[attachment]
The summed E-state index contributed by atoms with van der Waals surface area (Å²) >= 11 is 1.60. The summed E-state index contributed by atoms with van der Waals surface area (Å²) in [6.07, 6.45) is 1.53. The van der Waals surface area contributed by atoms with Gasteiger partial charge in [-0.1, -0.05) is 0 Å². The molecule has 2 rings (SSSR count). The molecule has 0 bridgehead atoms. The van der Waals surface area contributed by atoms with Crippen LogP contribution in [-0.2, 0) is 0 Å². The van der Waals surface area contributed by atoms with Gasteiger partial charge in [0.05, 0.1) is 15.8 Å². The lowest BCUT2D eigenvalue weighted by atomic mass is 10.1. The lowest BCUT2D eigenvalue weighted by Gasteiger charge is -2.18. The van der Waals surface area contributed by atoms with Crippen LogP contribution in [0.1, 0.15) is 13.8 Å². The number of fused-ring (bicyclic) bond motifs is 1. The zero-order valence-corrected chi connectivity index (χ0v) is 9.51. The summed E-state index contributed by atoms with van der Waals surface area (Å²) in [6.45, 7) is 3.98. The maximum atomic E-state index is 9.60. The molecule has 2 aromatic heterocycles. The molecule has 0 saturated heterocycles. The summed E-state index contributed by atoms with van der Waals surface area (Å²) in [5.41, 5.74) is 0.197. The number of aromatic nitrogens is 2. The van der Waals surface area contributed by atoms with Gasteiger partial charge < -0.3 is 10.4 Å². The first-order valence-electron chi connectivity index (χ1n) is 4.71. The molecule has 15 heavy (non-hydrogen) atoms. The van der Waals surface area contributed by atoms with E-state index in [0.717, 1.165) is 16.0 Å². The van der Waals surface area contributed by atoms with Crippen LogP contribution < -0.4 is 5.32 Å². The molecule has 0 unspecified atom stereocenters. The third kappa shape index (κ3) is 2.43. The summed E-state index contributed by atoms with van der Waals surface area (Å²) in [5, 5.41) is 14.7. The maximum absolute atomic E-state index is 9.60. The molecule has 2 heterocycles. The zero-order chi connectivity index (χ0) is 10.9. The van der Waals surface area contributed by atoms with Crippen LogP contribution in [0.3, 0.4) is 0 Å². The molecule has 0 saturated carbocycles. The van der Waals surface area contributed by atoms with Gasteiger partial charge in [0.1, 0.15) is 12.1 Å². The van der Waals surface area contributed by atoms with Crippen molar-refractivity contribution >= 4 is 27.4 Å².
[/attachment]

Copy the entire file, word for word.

The summed E-state index contributed by atoms with van der Waals surface area (Å²) >= 11 is 1.60. The summed E-state index contributed by atoms with van der Waals surface area (Å²) in [6.07, 6.45) is 1.53. The van der Waals surface area contributed by atoms with Gasteiger partial charge in [-0.1, -0.05) is 0 Å². The molecule has 2 rings (SSSR count). The molecule has 0 bridgehead atoms. The van der Waals surface area contributed by atoms with Crippen LogP contribution in [-0.2, 0) is 0 Å². The van der Waals surface area contributed by atoms with Gasteiger partial charge in [0.05, 0.1) is 15.8 Å². The lowest BCUT2D eigenvalue weighted by atomic mass is 10.1. The lowest BCUT2D eigenvalue weighted by Gasteiger charge is -2.18. The van der Waals surface area contributed by atoms with Crippen LogP contribution in [0.1, 0.15) is 13.8 Å². The number of fused-ring (bicyclic) bond motifs is 1. The zero-order valence-corrected chi connectivity index (χ0v) is 9.51. The summed E-state index contributed by atoms with van der Waals surface area (Å²) in [6.45, 7) is 3.98. The maximum atomic E-state index is 9.60. The molecule has 2 aromatic heterocycles. The molecule has 0 saturated heterocycles. The summed E-state index contributed by atoms with van der Waals surface area (Å²) in [5.41, 5.74) is 0.197. The number of aromatic nitrogens is 2. The van der Waals surface area contributed by atoms with Gasteiger partial charge < -0.3 is 10.4 Å². The first-order valence-electron chi connectivity index (χ1n) is 4.71. The molecule has 15 heavy (non-hydrogen) atoms. The van der Waals surface area contributed by atoms with E-state index in [0.717, 1.165) is 16.0 Å². The van der Waals surface area contributed by atoms with Crippen LogP contribution < -0.4 is 5.32 Å². The molecule has 0 unspecified atom stereocenters. The third kappa shape index (κ3) is 2.43. The summed E-state index contributed by atoms with van der Waals surface area (Å²) in [5, 5.41) is 14.7. The maximum absolute atomic E-state index is 9.60. The molecule has 2 heterocycles. The zero-order chi connectivity index (χ0) is 10.9. The van der Waals surface area contributed by atoms with Crippen LogP contribution in [0.3, 0.4) is 0 Å². The molecule has 0 saturated carbocycles. The van der Waals surface area contributed by atoms with Gasteiger partial charge in [0.1, 0.15) is 12.1 Å². The van der Waals surface area contributed by atoms with Crippen molar-refractivity contribution >= 4 is 27.4 Å².